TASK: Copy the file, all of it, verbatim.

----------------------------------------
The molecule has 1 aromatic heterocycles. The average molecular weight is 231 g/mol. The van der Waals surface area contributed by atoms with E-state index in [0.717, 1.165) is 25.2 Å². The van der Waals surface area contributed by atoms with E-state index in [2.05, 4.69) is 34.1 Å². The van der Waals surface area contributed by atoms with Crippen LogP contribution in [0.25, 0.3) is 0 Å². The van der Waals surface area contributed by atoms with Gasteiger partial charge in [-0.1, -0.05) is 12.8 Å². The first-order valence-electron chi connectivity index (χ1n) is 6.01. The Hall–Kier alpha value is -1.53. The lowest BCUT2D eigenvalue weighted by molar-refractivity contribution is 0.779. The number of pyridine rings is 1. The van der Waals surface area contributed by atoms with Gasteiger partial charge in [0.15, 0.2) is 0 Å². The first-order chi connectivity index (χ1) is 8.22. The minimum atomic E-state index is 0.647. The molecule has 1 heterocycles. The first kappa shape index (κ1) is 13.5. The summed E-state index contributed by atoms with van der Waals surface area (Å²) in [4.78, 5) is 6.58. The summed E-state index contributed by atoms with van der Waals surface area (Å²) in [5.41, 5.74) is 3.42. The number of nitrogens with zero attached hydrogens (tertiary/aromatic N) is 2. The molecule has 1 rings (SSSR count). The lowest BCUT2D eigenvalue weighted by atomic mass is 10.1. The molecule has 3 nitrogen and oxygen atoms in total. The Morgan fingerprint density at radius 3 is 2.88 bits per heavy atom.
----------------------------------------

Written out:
The molecule has 1 aromatic heterocycles. The average molecular weight is 231 g/mol. The van der Waals surface area contributed by atoms with E-state index in [0.717, 1.165) is 25.2 Å². The van der Waals surface area contributed by atoms with E-state index in [2.05, 4.69) is 34.1 Å². The van der Waals surface area contributed by atoms with Crippen LogP contribution in [0.25, 0.3) is 0 Å². The van der Waals surface area contributed by atoms with Gasteiger partial charge in [-0.1, -0.05) is 12.8 Å². The first-order valence-electron chi connectivity index (χ1n) is 6.01. The Hall–Kier alpha value is -1.53. The lowest BCUT2D eigenvalue weighted by molar-refractivity contribution is 0.779. The number of pyridine rings is 1. The van der Waals surface area contributed by atoms with Gasteiger partial charge in [0.15, 0.2) is 0 Å². The first-order chi connectivity index (χ1) is 8.22. The minimum atomic E-state index is 0.647. The molecule has 1 heterocycles. The first kappa shape index (κ1) is 13.5. The summed E-state index contributed by atoms with van der Waals surface area (Å²) in [4.78, 5) is 6.58. The summed E-state index contributed by atoms with van der Waals surface area (Å²) in [5.41, 5.74) is 3.42. The number of nitrogens with zero attached hydrogens (tertiary/aromatic N) is 2. The molecule has 1 rings (SSSR count). The lowest BCUT2D eigenvalue weighted by atomic mass is 10.1. The molecule has 3 nitrogen and oxygen atoms in total. The Morgan fingerprint density at radius 3 is 2.88 bits per heavy atom.